Estrogen, HDL, and Coronary Heart Disease in Women
To clarify the effects of estrogen, with or without progestin, on high density lipoprotein (HDL) in postmenopausal women.
|Study Start Date:||March 2004|
|Study Completion Date:||February 2007|
|Primary Completion Date:||February 2007 (Final data collection date for primary outcome measure)|
Coronary heart disease (CHD) is the leading cause of death and disability in postmenopausal women in the United States. Low plasma levels of high-density lipoprotein cholesterol (HDL-C) are a well-established risk factor for CHD. Elevated plasma triglyceride (TG) levels are also a risk factor for CHD in women. HDL particles are heterogeneous in composition (containing apo A-I only, LpAI, or apo A-I and apo A-II, LpAIAII) and charge and size (preBeta1, preBeta2, alpha1-3, preAlpha1-4). Different HDL subpopulations have different physiological functions and therefore may vary in their anti-atherogenic potential. Changes in alpha1 HDL subpopulations are a predictor of coronary disease progression in men. Hormonal replacement therapy (HRT) increases plasma levels of HDL-C, but has adverse effects on TG and C-reactive protein (CRP) levels. While observational studies had indicated a protective role of HRT in CHD, recent intervention studies have shown no CHD protection with the use of HRT. Our preliminary data indicate that there is a large inter-individual variability in HDL subpopulations and TG-rich lipoprotein remnants response to HRT.
The study uses the Estrogen Replacement and Atherosclerosis (ERA) trial which offers a unique opportunity to clarify the effects of estrogen with or without progestin on HDL and its subpopulation and TG-rich particles, and the effect of genetic polymorphisms on the response of these parameters to HRT. In addition, the ERA study will allow testing of the hypothesis that HRT may be of benefit to those postmenopausal women who experience large increases in HDL subpopulations (regardless of their overall effect on HDL cholesterol), without significant changes in TG levels. In addition, by looking at the TG and remnants of TG-rich lipoproteins, this study will enable a dissection of the beneficial and the adverse effects of HRT. The ERA population consists of 309 postmenopausal women who have established CHD and have participated in a randomized, placebo controlled, double-blind study of the effects of placebo (n-105), estrogen (n=100), and estrogen plus progestin (n=104) on the progression of coronary atherosclerosis, as assessed by quantitative coronary angiography. The trial showed no difference in coronary atherosclerosis progression across treatment groups after a mean follow-up of 3.2 years.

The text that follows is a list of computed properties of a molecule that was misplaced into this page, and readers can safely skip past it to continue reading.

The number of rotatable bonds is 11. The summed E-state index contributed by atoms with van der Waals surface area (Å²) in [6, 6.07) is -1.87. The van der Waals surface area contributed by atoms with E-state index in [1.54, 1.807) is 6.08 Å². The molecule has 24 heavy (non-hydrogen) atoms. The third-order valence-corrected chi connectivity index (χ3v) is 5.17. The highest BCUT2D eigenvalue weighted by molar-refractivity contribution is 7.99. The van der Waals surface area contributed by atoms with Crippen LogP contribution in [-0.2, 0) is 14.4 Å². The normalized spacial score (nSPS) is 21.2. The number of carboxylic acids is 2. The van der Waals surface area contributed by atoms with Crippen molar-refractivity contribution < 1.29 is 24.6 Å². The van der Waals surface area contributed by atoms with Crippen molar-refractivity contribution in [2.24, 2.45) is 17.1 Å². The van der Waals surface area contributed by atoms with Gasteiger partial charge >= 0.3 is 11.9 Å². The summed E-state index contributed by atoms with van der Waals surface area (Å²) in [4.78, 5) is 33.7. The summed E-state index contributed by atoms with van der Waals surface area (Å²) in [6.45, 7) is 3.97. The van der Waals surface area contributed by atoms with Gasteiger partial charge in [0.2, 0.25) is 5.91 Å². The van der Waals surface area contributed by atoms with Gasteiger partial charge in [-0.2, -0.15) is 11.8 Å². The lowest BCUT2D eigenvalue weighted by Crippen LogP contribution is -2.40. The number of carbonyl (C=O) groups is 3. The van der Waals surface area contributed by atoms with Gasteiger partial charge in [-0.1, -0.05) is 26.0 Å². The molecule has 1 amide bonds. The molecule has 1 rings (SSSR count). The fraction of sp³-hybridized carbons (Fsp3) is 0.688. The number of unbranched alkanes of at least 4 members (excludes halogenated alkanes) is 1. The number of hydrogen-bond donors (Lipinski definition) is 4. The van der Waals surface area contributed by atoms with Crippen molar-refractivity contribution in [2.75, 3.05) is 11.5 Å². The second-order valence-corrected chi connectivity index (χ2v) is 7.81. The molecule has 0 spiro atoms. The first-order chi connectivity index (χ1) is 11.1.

The study will clarify the effects of estrogen, with or without progestin, on HDL and its subpopulations and on lipoprotein remnants. It will also examine the impact of changes in HDL subpopulations and in lipoprotein remnants during HRT on progression of coronary atherosclerosis. These studies will be conducted in participants in the Estrogen Replacement and Atherosclerosis (ERA) trial, a randomized, placebo-controlled study of HRT and progression of atherosclerosis in postmenopausal women with CHD (n=309), in whom baseline and follow-up angiographic measurements of coronary artery diameter have been obtained. The following HDL parameters will be measured: preBeta1, preBeta2, alpha1-3, preAlpha1-4 HDL subpopulations by 2dGE, LpAI and LpAIAII in plasma and apo C-III in HDL and total plasma by immuno-electrophoresis, lipoprotein remnants by an immunoseparation method, and polymorphisms at gene loci involved in HDL metabolism (lipoprotein lipase, hepatic lipase, cholesteryl ester transfer protein, scavenger receptor B1, and ATPA1 receptor). Hypotheses tested are: 1) these HDL parameters and lipoprotein remnants will be significantly associated with severity of CHD at baseline; and 2) HRT-related changes in these parameters will predict coronary atherosclerosis progression in the ERA participants.
|Investigator:||Stefania Lamon-Fava||Tufts University|